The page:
15 Works

Data from: Is biasing offspring sex ratio adaptive? a test of Fisher’s principle across multiple generations of a wild mammal in a fluctuating environment

Andrea E. Wishart, Cory T. Williams, Andrew G. McAdam, Stan Boutin, Ben Dantzer, Murray M. Humphries, Dave W. Coltman, Jeffrey E. Lane & David W. Coltman
Fisher’s principle explains that population sex ratio in sexually reproducing organisms is maintained at 1:1 due to negative frequency-dependent selection, such that individuals of the rare sex realize greater reproductive opportunity than individuals of the more common sex until equilibrium is reached. If biasing offspring sex ratio towards the rare sex is adaptive, individuals that do so should have a higher number of grandoffspring. In a wild population of North American red squirrels (Tamiasciurus hudsonicus)...

Data from: miR-122, small RNA annealing and sequence mutations alter the predicted structure of the Hepatitis C virus 5′ UTR RNA to stabilize and promote viral RNA accumulation

Yalena Amador-Cañizares, Mamata Panigrahi, Adam Huys, Rasika D. Kunden, Halim M. Adams, Michael J. Schinold & Joyce A. Wilson
Annealing of the liver-specific microRNA, miR-122, to the Hepatitis C virus (HCV) 5′ UTR is required for efficient virus replication. By using siRNAs to pressure escape mutations, 30 replication-competent HCV genomes having nucleotide changes in the conserved 5′ untranslated region (UTR) were identified. In silico analysis predicted that miR-122 annealing induces canonical HCV genomic 5′ UTR RNA folding, and mutant 5′ UTR sequences that promoted miR-122-independent HCV replication favored the formation of the canonical RNA...

Data from: Reproduction as a bottleneck to treeline advance across the circumarctic forest tundra ecotone

Carissa D. Brown, Geneviève Dufour-Tremblay, Ryan G. Jameson, Steven D. Mamet, Andrew J. Trant, Xanthe J. Walker, Stéphane Boudraeu, Karen A. Harper, Greg H.R. Henry, Luise Hermanutz, Annika Hofgaard, Ludmila Isaeva, G. Peter Kershaw, Jill F. Johnstone & Gregory H. R. Henry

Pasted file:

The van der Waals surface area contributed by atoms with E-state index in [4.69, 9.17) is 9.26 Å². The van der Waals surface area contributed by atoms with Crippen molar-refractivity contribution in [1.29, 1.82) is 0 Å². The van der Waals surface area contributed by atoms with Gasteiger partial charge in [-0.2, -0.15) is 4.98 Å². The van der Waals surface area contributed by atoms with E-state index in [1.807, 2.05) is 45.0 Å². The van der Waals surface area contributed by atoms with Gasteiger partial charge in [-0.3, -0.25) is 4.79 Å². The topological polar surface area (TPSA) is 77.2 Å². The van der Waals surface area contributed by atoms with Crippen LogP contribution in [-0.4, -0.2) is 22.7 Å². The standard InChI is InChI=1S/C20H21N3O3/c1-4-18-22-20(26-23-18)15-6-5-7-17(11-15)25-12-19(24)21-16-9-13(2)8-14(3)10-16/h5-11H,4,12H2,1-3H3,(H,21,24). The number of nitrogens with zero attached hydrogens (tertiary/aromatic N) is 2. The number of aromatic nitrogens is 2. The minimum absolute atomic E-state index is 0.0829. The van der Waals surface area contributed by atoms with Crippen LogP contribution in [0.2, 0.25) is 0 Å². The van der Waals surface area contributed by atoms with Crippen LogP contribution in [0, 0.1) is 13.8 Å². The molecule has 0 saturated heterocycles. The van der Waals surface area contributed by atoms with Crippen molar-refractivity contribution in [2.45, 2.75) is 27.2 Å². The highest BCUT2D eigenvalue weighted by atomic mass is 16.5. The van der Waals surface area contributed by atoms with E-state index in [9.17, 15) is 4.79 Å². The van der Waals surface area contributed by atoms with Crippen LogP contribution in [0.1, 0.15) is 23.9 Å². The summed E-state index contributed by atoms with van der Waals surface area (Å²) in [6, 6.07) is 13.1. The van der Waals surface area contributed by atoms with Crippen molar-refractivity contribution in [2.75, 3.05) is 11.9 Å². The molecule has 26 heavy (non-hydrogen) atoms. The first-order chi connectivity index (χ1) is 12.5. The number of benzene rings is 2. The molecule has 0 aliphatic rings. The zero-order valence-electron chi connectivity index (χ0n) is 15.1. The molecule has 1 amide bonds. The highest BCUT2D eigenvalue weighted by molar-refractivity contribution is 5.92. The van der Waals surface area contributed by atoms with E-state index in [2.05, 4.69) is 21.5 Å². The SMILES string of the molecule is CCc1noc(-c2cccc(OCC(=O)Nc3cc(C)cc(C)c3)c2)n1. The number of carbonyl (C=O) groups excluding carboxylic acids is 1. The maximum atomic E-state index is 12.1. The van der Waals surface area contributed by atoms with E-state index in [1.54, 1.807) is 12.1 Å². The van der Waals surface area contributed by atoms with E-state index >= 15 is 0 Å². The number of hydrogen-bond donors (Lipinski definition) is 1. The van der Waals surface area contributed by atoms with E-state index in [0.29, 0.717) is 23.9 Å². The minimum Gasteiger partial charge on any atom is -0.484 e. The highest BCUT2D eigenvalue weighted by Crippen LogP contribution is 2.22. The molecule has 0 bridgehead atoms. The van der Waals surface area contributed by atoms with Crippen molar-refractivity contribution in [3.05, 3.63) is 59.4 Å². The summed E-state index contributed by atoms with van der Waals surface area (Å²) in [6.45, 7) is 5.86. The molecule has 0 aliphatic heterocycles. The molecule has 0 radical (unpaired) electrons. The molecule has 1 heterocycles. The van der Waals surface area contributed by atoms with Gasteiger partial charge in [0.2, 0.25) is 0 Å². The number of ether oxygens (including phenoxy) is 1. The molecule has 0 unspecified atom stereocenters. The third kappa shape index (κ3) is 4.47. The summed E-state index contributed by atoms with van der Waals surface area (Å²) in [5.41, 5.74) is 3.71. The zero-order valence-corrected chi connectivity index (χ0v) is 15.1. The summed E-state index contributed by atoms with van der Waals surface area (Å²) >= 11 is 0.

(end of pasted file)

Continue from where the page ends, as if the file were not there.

The fundamental niche of many species is shifting with climate change, especially in sub-arctic ecosystems with pronounced recent warming. Ongoing warming in sub-arctic regions should lessen environmental constraints on tree growth and reproduction, leading to increased success of trees colonising tundra. Nevertheless, variable responses of treeline ecotones have been documented in association with warming temperatures. One explanation for time lags between increasingly favourable environmental conditions and treeline ecotone movement is reproductive limitations caused by low...

Data from: Behavioral classification of low frequency acceleration and temperature data from a free ranging small mammal

Emily K. Studd, Manuelle Landry-Cuerrier, Allyson K. Menzies, Stan Boutin, Andrew G. McAdam, Jeffrey E. Lane & Murray M. Humphries
1. The miniaturization and affordability of new technology is driving a biologging revolution in wildlife ecology with use of animal-borne data logging devices. Among many new biologging technologies, accelerometers are emerging as key tools for continuously recording animal behavior. Yet a critical, but under-acknowledged consideration in biologging is the trade-off between sampling rate and sampling duration, created by battery- (or memory-) related sampling constraints. This is especially acute among small animals, causing most researchers to...

Data from: Repeat variants for the SbMATE transporter protect sorghum roots from aluminum toxicity by transcriptional interplay in cis and trans

Janaina O. Melo, Laura G. C. Martins, Beatriz A. Barros, Maiana R. Pimenta, Ubiraci G. P. Lana, Christiane E. M. Duarte, Maria M. Pastina, C. T. Guimaraes, Robert E. Schaffert, Leon V. Kochian, Elizabeth P. B. Fontes & Jurandir Vieira Magalhaes
Acidic soils, where aluminum (Al) toxicity is a major agricultural constraint, are globally widespread and are prevalent in developing countries. In sorghum, the root citrate transporter SbMATE confers Al tolerance by protecting root apices from toxic Al3+, but can exhibit reduced expression when introgressed into different lines. We show that allele-specific SbMATE transactivation occurs and is caused by factors located away from SbMATE. Using expression-QTL mapping and -GWAS, we establish that SbMATE transcription is controlled...